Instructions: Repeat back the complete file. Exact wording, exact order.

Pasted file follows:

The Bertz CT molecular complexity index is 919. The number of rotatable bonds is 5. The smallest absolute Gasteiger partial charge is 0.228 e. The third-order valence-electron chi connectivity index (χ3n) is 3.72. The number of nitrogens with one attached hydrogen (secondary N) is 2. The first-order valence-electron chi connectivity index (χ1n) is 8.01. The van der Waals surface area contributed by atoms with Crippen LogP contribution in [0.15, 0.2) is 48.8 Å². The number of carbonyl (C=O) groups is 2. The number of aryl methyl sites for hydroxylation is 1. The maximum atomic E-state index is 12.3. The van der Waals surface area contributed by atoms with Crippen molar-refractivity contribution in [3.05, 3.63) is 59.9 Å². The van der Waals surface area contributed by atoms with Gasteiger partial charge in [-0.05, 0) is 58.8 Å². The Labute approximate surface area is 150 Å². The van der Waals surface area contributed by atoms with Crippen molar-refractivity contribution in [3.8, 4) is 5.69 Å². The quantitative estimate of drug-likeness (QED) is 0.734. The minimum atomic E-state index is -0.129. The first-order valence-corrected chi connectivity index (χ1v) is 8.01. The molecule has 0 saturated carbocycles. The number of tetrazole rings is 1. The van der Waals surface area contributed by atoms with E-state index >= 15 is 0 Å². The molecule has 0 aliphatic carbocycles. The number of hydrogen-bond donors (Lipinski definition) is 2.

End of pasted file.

The Bertz CT molecular complexity index is 919. The number of rotatable bonds is 5. The smallest absolute Gasteiger partial charge is 0.228 e. The third-order valence-electron chi connectivity index (χ3n) is 3.72. The number of nitrogens with one attached hydrogen (secondary N) is 2. The first-order valence-electron chi connectivity index (χ1n) is 8.01. The van der Waals surface area contributed by atoms with Crippen LogP contribution in [0.15, 0.2) is 48.8 Å². The number of carbonyl (C=O) groups is 2. The number of aryl methyl sites for hydroxylation is 1. The maximum atomic E-state index is 12.3. The van der Waals surface area contributed by atoms with Crippen molar-refractivity contribution in [3.05, 3.63) is 59.9 Å². The van der Waals surface area contributed by atoms with Gasteiger partial charge in [-0.05, 0) is 58.8 Å². The Labute approximate surface area is 150 Å². The van der Waals surface area contributed by atoms with Crippen molar-refractivity contribution in [3.8, 4) is 5.69 Å². The quantitative estimate of drug-likeness (QED) is 0.734. The minimum atomic E-state index is -0.129. The first-order valence-corrected chi connectivity index (χ1v) is 8.01. The molecule has 0 saturated carbocycles. The number of tetrazole rings is 1. The van der Waals surface area contributed by atoms with E-state index >= 15 is 0 Å². The molecule has 0 aliphatic carbocycles. The number of hydrogen-bond donors (Lipinski definition) is 2.